October 11th, 2008
09:30 PM ET
11 years ago

Speaker at McCain rally says non-Christians want an Obama win

[cnn-photo-caption image= http://i2.cdn.turner.com/cnn/2008/images/10/11/art.obama07.gi.jpg caption="A pastor at a McCain rally said non-Christians are hoping for an Obama win."]DAVENPORT, Iowa (CNN) - A minister delivering the invocation at John McCain’s rally in Davenport, Iowa Saturday told the crowd non-Christian religions around the world were praying for Barack Obama to win the U.S. presidential election.

“There are millions of people around this world praying to their god—whether it’s Hindu, Buddha, Allah—that his opponent wins, for a variety of reasons. And Lord, I pray that you will guard your own reputation, because they’re going to think that their God is bigger than you, if that happens,” said Arnold Conrad, the former pastor of Grace Evangelical Free Church in Davenport.

The remark was made before McCain arrived at the rally but the Republican nominee's campaign quickly put out a statement distancing itself from the remarks.

“While we understand the important role that faith plays in informing the votes of Iowans, questions about the religious background of the candidates only serve to distract from the real questions in this race about Barack Obama's judgment, policies and readiness to lead as commander in chief,” said McCain campaign spokesperson Wendy Riemann.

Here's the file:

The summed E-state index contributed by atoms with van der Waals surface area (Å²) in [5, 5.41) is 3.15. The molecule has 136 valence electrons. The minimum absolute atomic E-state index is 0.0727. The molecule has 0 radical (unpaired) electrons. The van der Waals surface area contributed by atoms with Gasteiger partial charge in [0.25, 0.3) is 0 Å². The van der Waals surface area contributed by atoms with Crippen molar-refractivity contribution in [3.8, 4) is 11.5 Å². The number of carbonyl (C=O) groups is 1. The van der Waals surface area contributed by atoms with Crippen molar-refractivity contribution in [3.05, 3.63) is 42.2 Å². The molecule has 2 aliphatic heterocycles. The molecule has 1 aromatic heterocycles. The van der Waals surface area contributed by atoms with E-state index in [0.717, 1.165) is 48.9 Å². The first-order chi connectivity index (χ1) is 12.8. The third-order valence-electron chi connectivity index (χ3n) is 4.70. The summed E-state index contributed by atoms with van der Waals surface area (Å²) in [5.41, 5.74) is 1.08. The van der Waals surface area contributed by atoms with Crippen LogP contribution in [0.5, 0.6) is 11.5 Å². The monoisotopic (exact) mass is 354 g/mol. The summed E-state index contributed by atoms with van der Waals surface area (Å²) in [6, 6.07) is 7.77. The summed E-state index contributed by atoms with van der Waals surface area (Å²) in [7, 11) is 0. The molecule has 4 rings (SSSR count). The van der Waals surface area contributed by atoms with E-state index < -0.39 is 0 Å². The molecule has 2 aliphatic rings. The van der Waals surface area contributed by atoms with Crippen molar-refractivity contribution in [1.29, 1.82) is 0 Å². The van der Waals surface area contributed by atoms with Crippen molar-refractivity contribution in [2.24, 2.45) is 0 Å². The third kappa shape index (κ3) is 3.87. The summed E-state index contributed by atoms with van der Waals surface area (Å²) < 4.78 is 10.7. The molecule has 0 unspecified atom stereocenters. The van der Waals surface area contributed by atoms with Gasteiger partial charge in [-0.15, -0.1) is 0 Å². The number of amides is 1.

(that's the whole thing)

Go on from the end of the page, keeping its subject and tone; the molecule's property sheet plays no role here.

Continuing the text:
This incident comes a day after a Minnesota voter asked Senator McCain if Barack Obama was an Arab at a town hall in Lakeville, Minnesota and just three days after Lehigh GOP County Chairman Bill Platt made a speech at a McCain rally in Pennsylvania where he refered to the Democrat nominee for president as Barack Hussein Obama.

Filed under: Iowa • John McCain
soundoff (1,974 Responses)
  1. Collin Kelley

    It seems McCain/Palin's rallies draw nothing but the ignorant, fringe element these days. Is Angry Johnny going to issue a personal statement distancing himself from this looney like he called on Obama to do with John Lewis' statement? The Christian religious right are a scary, divisive bunch of hatemongers who use God as a weapon. We don't need another president pandering to that group. Why aren't they on the terrorist watch list?